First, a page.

Antique Digital Calculators: Interview with Andy Aaron

Andy Aaron makes extraordinary "adding machines", digital calculators so massive that some of them should come with their own set of wheels. They are strangely attractive, however, and fully functional. We asked Andy what inspired him to make such a design statement, and here's what he said:

"I grew up visiting New York's Canal Street, an amazing street bazaar of old electronics and junk technology which has long since given over to selling knockoff designer watches and bootleg DVDs. But in its heyday you would see dozens of geeky kids and engineer types who looked like Bernie Goetz poring over outdoor bins full of old tools, motors, radios, 8-track tape players, and the castoffs of the military-industrial complex.

One day as I was looking through a bin full of rusty old aircraft toggle switches I noticed a display of modern electronic calculators. I started thinking about the assumption of today's electronics, that smaller is better. There is a relentless drive to shrink everything, to make it thinner and lighter, but doing so almost always comes at the expense of ruggedness. While tiny plastic buttons have the advantage of fitting in your pocket, they aren't designed to last forever.

But here I was standing in the temple of a completely opposite notion. The aircraft toggle switches I was holding in my hand probably dated back to World War II, they might have been salvaged from a B-17 Flying Fortress for all I knew. Each one of them weighed more than an entire calculator. It was then that the idea for my Aaron Adding Machines was born.

The purpose of a tiny button on a miniature electronic calculator, or any button, is to connect two wires. But that function could just as easily be taken over by a great big, hulking, ancient, steel toggle switch the size of a golf ball. So I scooped up a few dozen of the toggle switches, bought and disassembled a digital calculator, and set about completely re-making it using bulky antique switches mounted in a beat-up old wooden box.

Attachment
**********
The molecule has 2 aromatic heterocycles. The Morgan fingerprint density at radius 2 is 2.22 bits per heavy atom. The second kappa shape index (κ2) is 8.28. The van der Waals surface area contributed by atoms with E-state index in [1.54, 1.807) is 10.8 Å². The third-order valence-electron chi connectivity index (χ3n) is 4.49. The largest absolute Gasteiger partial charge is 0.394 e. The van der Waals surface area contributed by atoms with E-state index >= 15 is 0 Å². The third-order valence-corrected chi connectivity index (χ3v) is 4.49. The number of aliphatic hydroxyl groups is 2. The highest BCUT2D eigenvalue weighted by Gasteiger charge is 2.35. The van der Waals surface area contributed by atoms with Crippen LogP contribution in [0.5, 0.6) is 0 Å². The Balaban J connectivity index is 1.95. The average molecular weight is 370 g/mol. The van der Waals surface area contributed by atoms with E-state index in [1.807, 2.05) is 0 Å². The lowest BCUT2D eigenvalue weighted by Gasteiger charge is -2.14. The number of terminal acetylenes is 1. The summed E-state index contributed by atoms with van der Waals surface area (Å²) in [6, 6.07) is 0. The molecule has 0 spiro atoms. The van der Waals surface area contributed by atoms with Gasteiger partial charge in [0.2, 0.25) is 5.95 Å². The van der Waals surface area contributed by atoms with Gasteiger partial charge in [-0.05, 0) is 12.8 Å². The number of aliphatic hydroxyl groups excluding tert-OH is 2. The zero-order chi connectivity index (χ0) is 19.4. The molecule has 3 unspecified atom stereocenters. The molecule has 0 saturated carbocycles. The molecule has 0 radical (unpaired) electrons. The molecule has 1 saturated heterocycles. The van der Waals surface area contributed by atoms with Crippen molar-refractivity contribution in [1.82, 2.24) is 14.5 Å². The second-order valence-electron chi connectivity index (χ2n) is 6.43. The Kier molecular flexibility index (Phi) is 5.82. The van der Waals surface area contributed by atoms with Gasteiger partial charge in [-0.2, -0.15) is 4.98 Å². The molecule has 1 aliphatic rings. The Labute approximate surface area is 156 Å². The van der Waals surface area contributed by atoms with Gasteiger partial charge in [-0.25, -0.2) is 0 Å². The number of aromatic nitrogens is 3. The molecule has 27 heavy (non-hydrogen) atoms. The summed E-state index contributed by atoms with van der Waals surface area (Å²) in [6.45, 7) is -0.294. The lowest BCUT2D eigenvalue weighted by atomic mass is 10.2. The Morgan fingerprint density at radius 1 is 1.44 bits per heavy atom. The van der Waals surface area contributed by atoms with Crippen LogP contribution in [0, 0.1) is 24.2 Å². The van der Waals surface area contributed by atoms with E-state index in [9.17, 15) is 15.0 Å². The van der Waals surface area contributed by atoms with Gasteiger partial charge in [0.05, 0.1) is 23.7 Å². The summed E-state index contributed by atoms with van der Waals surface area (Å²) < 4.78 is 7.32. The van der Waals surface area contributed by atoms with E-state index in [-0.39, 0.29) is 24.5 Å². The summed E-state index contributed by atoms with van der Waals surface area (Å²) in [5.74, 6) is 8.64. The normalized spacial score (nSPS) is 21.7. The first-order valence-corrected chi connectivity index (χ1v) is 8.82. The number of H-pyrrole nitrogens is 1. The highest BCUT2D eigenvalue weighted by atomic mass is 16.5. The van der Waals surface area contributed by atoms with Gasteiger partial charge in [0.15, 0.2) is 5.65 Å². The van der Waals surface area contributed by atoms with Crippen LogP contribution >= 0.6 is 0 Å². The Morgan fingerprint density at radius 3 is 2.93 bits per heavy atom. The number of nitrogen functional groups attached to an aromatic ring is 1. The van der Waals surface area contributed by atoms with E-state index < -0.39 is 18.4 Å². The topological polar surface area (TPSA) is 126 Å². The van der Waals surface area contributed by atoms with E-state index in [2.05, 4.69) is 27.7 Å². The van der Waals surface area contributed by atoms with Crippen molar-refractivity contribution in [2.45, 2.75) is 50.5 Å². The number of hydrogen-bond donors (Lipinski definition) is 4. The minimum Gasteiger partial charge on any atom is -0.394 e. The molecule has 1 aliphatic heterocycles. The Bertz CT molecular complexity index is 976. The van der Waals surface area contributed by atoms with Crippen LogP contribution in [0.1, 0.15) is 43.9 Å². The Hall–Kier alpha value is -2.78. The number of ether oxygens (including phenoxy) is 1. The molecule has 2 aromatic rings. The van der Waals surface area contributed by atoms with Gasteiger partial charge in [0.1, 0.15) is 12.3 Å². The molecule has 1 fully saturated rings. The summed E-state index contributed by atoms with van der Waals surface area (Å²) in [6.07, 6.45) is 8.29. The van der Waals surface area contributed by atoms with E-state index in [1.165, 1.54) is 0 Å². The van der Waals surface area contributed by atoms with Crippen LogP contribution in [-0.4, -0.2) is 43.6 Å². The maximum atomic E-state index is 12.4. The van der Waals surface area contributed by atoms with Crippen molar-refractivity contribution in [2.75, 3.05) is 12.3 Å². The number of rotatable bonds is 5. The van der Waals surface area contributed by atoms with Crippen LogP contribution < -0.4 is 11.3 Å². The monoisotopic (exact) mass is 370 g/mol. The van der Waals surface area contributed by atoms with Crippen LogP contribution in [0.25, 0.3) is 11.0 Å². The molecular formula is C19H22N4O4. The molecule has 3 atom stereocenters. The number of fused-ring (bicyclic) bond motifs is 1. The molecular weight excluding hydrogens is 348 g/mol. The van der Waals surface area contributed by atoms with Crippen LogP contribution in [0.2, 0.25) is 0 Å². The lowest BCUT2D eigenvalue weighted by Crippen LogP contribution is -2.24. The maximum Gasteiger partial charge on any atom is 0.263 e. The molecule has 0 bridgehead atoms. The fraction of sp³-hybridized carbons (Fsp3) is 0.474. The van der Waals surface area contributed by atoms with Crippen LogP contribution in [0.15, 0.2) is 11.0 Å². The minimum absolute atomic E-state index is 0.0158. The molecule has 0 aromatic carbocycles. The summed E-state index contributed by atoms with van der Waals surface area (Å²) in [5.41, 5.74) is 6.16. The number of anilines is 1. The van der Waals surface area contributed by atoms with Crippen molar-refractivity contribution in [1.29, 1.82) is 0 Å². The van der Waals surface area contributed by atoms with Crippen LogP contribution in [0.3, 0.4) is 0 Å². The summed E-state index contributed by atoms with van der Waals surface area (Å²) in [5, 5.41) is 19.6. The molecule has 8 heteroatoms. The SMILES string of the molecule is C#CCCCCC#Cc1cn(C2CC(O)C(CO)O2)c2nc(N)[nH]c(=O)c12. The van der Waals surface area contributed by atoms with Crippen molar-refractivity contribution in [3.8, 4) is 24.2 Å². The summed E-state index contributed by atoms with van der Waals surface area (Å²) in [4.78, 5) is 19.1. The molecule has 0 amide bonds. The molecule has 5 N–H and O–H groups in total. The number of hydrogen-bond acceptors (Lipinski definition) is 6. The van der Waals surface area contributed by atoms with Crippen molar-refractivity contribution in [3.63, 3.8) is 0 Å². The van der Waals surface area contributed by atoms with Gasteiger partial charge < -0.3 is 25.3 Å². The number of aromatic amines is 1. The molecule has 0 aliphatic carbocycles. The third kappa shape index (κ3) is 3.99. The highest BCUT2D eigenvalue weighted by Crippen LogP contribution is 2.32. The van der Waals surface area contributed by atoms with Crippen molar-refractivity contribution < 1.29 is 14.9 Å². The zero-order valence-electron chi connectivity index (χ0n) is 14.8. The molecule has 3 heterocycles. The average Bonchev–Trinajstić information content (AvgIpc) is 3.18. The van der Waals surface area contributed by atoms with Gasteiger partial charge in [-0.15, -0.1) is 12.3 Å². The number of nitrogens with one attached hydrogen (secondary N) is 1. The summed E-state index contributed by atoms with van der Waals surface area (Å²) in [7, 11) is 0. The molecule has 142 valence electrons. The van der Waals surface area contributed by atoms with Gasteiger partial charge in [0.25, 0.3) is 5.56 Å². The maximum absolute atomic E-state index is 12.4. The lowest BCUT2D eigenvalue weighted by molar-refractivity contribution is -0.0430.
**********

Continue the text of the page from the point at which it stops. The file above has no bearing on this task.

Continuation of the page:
As I took the original calculator apart, I painstakingly followed the thin wires which were attached to each button and noted where they went. For example, the wires from the button labeled "7" button might go to a chip where it connected pin 13 to pin 21. I created a big map of all these connections, and later re-built the whole device using heavy copper wire and the toggle switches I bought on Canal Street, retaining the original chip and LED display. After a few months of work, it was done. I celebrated by using my new creation to balance my checkbook.

In the years since, I have made many more of what I would come to call Aaron Adding Machines. I turn out only about three of them a year because they take a long time to build and I have to scavenge all the components from flea markets, estate sales, and junk shops -- the bins on Canal Street are long gone.

Every "Aaron Adding Machine" functions perfectly and each one is different. I strive to have my pieces look like they were functional, almost mass-produced devices taken from some imaginary office of another era."

When asked if his work can be classified as steampunk, Andy replied: " I love steampunk, but I don't think my work quite falls within that label. Usually steampunk is quite fantastical, Jules-Verne-ish, and artistic. My stuff looks utilitarian, like an off-the-shelf product from a hundred years ago"

If you are interested in buying some of these beauties, you can email Andy for a quote.

More Retro-Tech Goodness:

To complement your "wooden" calculator, stock up on these items (each is a masterpiece of engineering and creativity):

To start you day properly, get the 'Nixie tubes" alarm clock (built by Georg Holderied) -

(image credit: Georg Holderied)

Want to know if there is a PROBLEM? Patrick Kovacich made this one-of-a-kind "problem light" (taking further the idea of a smoke alarm; see his flickr set) -

(image credit: Patrick Kovacich)

iPod with Gears: - (created by Colin Thompson for Gelaskins):

(image credit Gela-Skins)

Webcam, a shiny version - more info:

(image credit: chinavasion)

Steampunk Watches
There are many stylish "Victorian"-looking watches, but this one caught our fancy. It's also quite expensive at $59,000.

(image credit: Zedomax)